Sunday, 7 December 2008

Good King Wenceslas

Good King Wenceslas is a popular Christmas carol, in which King Wenceslas is blessed for giving money to a poor peasant on St. Stephen's Day (26th December.) Unusually for a Christmas carol, the words do not refer to the Nativity.
In the middle of the nineteenth century John Mason Neale (Warden of Sackville College, East Grinstead, Sussex), a prolific reader and author came across a long narrative German poem about Wenceslas. A section in which the king walked out into the snow to rescue a poor swineherd particularly struck him. He adapted the poem into English and borrowed the tune to go with it from "Tempus Adest Floridum" ("Spring has unwrapped her flowers"), a 13th century spring carol. “Good King Wenceslas” was included in an 1853 publication Carols for Christmas-tide, by Neale and the Rev. Thomas Helmore, (vice-Principal of St. Mark’s College, Chelsea).
The arrangement generally used for this carol today first appeared as in Christmas Carols New and Old (1871) by Sir John Stainer and the Reverend H.R. Bramley. Apart From "Good King Wenceslas," their compilation also included Stainer's arrangements of what were to become the standard versions of "God Rest Ye Merry Gentlemen," "The First Nowell," "I Saw Three Ships" and "What Child Is This,” among others.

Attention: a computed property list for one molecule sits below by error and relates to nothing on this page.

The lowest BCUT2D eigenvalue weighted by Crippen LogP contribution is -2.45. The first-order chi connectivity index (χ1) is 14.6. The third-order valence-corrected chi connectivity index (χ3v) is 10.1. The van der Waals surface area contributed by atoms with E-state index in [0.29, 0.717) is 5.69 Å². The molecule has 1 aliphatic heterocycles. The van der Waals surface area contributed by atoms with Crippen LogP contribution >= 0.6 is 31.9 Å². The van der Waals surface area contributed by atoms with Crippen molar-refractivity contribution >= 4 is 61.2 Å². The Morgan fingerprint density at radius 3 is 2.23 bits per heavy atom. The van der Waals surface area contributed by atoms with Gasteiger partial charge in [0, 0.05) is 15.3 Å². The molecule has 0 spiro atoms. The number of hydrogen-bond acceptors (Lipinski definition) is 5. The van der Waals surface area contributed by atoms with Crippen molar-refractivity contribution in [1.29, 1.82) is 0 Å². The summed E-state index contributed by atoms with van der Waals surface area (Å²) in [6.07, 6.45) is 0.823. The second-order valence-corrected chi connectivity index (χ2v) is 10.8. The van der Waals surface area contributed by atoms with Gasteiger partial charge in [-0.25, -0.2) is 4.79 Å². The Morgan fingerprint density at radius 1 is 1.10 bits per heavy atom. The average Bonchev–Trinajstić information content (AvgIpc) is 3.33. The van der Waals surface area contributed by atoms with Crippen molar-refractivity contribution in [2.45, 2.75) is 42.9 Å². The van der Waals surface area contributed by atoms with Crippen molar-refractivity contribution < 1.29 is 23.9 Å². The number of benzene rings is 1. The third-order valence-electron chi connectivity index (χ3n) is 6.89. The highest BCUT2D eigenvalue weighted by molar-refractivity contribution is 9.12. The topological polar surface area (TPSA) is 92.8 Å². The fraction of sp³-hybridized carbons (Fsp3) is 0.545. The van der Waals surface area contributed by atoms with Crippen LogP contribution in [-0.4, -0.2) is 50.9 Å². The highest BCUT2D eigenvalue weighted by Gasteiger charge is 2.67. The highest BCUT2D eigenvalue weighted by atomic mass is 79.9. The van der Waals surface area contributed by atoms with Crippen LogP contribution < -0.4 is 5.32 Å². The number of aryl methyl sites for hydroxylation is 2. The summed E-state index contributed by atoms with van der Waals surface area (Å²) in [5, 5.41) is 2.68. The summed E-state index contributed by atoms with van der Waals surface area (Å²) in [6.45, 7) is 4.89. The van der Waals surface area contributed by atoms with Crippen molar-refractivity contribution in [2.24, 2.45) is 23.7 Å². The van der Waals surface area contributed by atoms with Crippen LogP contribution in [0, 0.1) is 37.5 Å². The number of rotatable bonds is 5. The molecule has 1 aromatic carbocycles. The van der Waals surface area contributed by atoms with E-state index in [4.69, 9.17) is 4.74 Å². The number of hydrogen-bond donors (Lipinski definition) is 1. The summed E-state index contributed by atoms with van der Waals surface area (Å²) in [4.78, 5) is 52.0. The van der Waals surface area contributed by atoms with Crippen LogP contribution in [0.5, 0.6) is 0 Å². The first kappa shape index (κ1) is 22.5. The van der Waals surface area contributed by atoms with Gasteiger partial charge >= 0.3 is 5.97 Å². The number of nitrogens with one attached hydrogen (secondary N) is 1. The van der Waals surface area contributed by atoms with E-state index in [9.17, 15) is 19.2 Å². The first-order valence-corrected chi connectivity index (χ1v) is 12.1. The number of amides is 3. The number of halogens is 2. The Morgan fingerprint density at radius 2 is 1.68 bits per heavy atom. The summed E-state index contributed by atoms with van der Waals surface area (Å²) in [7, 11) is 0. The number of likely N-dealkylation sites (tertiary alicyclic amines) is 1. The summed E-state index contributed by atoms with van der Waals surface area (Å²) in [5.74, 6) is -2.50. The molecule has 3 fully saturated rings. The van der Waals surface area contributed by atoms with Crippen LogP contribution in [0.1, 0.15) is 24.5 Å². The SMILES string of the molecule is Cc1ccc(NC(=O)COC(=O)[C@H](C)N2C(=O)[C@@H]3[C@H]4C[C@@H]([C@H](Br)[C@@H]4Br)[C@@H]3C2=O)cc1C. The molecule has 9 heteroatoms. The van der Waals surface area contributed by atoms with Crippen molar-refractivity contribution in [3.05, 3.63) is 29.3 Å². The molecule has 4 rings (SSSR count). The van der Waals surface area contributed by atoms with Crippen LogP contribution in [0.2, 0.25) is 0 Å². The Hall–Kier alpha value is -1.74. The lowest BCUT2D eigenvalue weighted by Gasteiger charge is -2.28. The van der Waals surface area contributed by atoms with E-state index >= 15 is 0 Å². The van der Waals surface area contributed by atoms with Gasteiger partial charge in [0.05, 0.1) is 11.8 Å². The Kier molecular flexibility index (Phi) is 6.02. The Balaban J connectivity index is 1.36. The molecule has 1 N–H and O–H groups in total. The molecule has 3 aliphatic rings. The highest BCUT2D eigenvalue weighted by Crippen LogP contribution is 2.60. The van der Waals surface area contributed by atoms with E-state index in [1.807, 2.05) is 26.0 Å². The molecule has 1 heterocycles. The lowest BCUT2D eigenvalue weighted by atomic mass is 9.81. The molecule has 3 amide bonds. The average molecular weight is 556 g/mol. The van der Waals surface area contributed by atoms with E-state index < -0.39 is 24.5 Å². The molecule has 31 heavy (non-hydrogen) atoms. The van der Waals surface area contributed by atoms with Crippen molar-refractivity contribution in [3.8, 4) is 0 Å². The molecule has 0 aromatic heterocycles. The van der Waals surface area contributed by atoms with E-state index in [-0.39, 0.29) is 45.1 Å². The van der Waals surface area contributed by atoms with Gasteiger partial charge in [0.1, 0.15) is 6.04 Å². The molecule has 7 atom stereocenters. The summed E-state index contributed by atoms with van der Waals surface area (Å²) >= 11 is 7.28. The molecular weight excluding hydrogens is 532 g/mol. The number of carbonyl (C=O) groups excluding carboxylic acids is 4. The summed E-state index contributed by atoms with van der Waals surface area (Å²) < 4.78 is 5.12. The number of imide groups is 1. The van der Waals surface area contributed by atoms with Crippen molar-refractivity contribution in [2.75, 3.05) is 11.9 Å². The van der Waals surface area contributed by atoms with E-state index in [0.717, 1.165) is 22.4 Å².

The tale of King Wenceslas is based on a real person, Wenceslaus, the Duke of Bohemia, who in 935 gained control of Bohemia. Renowned for his piety, he took a vow of celibacy, founded many churches in Prague and elsewhere in the principality and spent much of his time in prayer and carrying out acts of piety. So great was his devotion that it is said he helped sow the corn and gather the grapes from which the bread and wine used at Mass was made. However his brother, Boleslaw and his supporters, murdered the good Wenceslaus on his way to Mass by hacking him to death at the church door. His people were outraged and regarded the martyred Duke as a saint. Neale in his adaptation upgraded Wenceslas to a king.
The story inspired much more than a carol. Neale was so touched by the quality of mercy in the tale he read that he founded the Society of St Margaret, which still offers care to the poor in their homes.
Originally written by myself for Songfacts

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